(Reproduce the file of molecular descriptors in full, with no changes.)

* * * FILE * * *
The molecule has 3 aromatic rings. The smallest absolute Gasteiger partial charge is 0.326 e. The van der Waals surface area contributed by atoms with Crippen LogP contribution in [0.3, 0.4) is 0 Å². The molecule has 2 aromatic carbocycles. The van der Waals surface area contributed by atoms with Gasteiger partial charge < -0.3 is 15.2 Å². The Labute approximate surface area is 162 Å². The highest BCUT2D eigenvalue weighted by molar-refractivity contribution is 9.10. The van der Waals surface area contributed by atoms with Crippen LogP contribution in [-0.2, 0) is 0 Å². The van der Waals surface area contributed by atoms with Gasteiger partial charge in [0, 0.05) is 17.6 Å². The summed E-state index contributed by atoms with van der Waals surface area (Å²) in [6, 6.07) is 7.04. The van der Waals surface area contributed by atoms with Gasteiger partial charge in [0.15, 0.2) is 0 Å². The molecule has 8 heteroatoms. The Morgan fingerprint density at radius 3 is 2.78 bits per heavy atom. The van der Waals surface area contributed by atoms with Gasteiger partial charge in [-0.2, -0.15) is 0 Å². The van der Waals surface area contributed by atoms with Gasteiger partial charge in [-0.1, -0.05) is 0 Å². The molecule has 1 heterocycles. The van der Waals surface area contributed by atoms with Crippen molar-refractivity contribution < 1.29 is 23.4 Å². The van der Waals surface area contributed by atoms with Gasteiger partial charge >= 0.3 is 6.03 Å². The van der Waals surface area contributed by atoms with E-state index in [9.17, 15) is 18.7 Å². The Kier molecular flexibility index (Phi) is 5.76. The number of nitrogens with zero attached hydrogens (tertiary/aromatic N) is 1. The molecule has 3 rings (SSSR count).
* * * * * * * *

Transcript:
The molecule has 3 aromatic rings. The smallest absolute Gasteiger partial charge is 0.326 e. The van der Waals surface area contributed by atoms with Crippen LogP contribution in [0.3, 0.4) is 0 Å². The molecule has 2 aromatic carbocycles. The van der Waals surface area contributed by atoms with Gasteiger partial charge < -0.3 is 15.2 Å². The Labute approximate surface area is 162 Å². The highest BCUT2D eigenvalue weighted by molar-refractivity contribution is 9.10. The van der Waals surface area contributed by atoms with Crippen LogP contribution in [-0.2, 0) is 0 Å². The van der Waals surface area contributed by atoms with Gasteiger partial charge in [0, 0.05) is 17.6 Å². The summed E-state index contributed by atoms with van der Waals surface area (Å²) in [6, 6.07) is 7.04. The van der Waals surface area contributed by atoms with Gasteiger partial charge in [0.15, 0.2) is 0 Å². The molecule has 8 heteroatoms. The Morgan fingerprint density at radius 3 is 2.78 bits per heavy atom. The van der Waals surface area contributed by atoms with Gasteiger partial charge in [-0.2, -0.15) is 0 Å². The van der Waals surface area contributed by atoms with Gasteiger partial charge in [-0.1, -0.05) is 0 Å². The molecule has 1 heterocycles. The van der Waals surface area contributed by atoms with Crippen molar-refractivity contribution < 1.29 is 23.4 Å². The van der Waals surface area contributed by atoms with Gasteiger partial charge >= 0.3 is 6.03 Å². The van der Waals surface area contributed by atoms with E-state index in [9.17, 15) is 18.7 Å². The Kier molecular flexibility index (Phi) is 5.76. The number of nitrogens with zero attached hydrogens (tertiary/aromatic N) is 1. The molecule has 3 rings (SSSR count).